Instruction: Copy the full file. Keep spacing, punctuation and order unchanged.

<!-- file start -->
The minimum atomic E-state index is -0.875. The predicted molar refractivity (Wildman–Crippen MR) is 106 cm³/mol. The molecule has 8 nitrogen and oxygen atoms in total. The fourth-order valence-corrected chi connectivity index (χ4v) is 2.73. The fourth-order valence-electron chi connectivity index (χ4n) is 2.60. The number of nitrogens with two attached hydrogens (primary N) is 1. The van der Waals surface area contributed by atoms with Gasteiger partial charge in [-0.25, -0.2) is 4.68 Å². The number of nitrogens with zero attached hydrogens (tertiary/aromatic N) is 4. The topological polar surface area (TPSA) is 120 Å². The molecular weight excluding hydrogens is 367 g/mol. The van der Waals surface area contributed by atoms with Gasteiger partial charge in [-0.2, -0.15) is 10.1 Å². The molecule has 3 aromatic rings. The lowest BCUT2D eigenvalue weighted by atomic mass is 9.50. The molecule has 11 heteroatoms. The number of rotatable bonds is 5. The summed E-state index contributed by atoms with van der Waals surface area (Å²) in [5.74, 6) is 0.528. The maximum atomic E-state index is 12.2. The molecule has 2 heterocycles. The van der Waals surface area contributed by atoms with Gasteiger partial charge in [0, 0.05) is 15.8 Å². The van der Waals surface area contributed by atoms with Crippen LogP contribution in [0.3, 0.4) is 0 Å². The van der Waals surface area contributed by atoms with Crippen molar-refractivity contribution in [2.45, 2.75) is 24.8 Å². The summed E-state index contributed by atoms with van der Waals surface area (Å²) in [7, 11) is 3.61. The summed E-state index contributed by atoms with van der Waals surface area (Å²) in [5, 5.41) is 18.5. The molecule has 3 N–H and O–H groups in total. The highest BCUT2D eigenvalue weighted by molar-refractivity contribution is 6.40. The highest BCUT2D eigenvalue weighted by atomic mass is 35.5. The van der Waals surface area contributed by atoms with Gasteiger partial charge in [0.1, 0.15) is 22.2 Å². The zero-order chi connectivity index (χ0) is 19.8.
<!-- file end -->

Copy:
The minimum atomic E-state index is -0.875. The predicted molar refractivity (Wildman–Crippen MR) is 106 cm³/mol. The molecule has 8 nitrogen and oxygen atoms in total. The fourth-order valence-corrected chi connectivity index (χ4v) is 2.73. The fourth-order valence-electron chi connectivity index (χ4n) is 2.60. The number of nitrogens with two attached hydrogens (primary N) is 1. The van der Waals surface area contributed by atoms with Gasteiger partial charge in [-0.25, -0.2) is 4.68 Å². The number of nitrogens with zero attached hydrogens (tertiary/aromatic N) is 4. The topological polar surface area (TPSA) is 120 Å². The molecular weight excluding hydrogens is 367 g/mol. The van der Waals surface area contributed by atoms with Gasteiger partial charge in [-0.2, -0.15) is 10.1 Å². The molecule has 3 aromatic rings. The lowest BCUT2D eigenvalue weighted by atomic mass is 9.50. The molecule has 11 heteroatoms. The number of rotatable bonds is 5. The summed E-state index contributed by atoms with van der Waals surface area (Å²) in [5.74, 6) is 0.528. The maximum atomic E-state index is 12.2. The molecule has 2 heterocycles. The van der Waals surface area contributed by atoms with Gasteiger partial charge in [0, 0.05) is 15.8 Å². The van der Waals surface area contributed by atoms with Crippen LogP contribution in [0.3, 0.4) is 0 Å². The van der Waals surface area contributed by atoms with Crippen molar-refractivity contribution in [2.45, 2.75) is 24.8 Å². The summed E-state index contributed by atoms with van der Waals surface area (Å²) in [7, 11) is 3.61. The summed E-state index contributed by atoms with van der Waals surface area (Å²) in [5, 5.41) is 18.5. The molecule has 3 N–H and O–H groups in total. The highest BCUT2D eigenvalue weighted by molar-refractivity contribution is 6.40. The highest BCUT2D eigenvalue weighted by atomic mass is 35.5. The van der Waals surface area contributed by atoms with Gasteiger partial charge in [0.1, 0.15) is 22.2 Å². The zero-order chi connectivity index (χ0) is 19.8.